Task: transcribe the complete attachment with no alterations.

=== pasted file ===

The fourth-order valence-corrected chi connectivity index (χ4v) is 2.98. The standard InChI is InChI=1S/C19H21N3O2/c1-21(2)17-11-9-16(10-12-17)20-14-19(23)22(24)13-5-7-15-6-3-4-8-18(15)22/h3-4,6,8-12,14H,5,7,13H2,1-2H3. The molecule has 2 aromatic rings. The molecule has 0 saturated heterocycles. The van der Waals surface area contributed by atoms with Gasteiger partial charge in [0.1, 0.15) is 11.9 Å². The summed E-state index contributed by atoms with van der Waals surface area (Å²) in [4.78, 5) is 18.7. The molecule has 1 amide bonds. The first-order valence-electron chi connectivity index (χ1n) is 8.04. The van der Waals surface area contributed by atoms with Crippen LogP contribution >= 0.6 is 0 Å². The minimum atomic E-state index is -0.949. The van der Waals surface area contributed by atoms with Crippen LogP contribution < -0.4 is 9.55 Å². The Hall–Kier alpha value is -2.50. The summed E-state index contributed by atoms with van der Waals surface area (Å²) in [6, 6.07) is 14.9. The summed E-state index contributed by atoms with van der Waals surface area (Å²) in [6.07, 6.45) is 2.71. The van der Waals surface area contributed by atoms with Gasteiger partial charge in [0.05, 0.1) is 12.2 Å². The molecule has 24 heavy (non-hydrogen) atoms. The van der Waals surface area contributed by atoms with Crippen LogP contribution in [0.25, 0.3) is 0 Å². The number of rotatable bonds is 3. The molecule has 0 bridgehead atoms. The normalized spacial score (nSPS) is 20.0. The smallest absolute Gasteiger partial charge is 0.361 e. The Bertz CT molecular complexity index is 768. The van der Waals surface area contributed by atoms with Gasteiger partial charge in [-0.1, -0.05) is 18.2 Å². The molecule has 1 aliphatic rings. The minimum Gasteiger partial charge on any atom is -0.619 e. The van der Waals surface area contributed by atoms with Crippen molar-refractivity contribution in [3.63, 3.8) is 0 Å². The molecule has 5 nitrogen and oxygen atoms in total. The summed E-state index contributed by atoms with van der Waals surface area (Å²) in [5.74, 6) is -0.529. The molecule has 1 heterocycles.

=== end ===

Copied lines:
The fourth-order valence-corrected chi connectivity index (χ4v) is 2.98. The standard InChI is InChI=1S/C19H21N3O2/c1-21(2)17-11-9-16(10-12-17)20-14-19(23)22(24)13-5-7-15-6-3-4-8-18(15)22/h3-4,6,8-12,14H,5,7,13H2,1-2H3. The molecule has 2 aromatic rings. The molecule has 0 saturated heterocycles. The van der Waals surface area contributed by atoms with Gasteiger partial charge in [0.1, 0.15) is 11.9 Å². The summed E-state index contributed by atoms with van der Waals surface area (Å²) in [4.78, 5) is 18.7. The molecule has 1 amide bonds. The first-order valence-electron chi connectivity index (χ1n) is 8.04. The van der Waals surface area contributed by atoms with Crippen LogP contribution >= 0.6 is 0 Å². The minimum atomic E-state index is -0.949. The van der Waals surface area contributed by atoms with Crippen LogP contribution < -0.4 is 9.55 Å². The Hall–Kier alpha value is -2.50. The summed E-state index contributed by atoms with van der Waals surface area (Å²) in [6, 6.07) is 14.9. The summed E-state index contributed by atoms with van der Waals surface area (Å²) in [6.07, 6.45) is 2.71. The van der Waals surface area contributed by atoms with Gasteiger partial charge in [0.05, 0.1) is 12.2 Å². The molecule has 24 heavy (non-hydrogen) atoms. The van der Waals surface area contributed by atoms with Crippen LogP contribution in [0.25, 0.3) is 0 Å². The number of rotatable bonds is 3. The molecule has 0 bridgehead atoms. The normalized spacial score (nSPS) is 20.0. The smallest absolute Gasteiger partial charge is 0.361 e. The Bertz CT molecular complexity index is 768. The van der Waals surface area contributed by atoms with Gasteiger partial charge in [-0.1, -0.05) is 18.2 Å². The molecule has 1 aliphatic rings. The minimum Gasteiger partial charge on any atom is -0.619 e. The van der Waals surface area contributed by atoms with Crippen molar-refractivity contribution in [3.63, 3.8) is 0 Å². The molecule has 5 nitrogen and oxygen atoms in total. The summed E-state index contributed by atoms with van der Waals surface area (Å²) in [5.74, 6) is -0.529. The molecule has 1 heterocycles.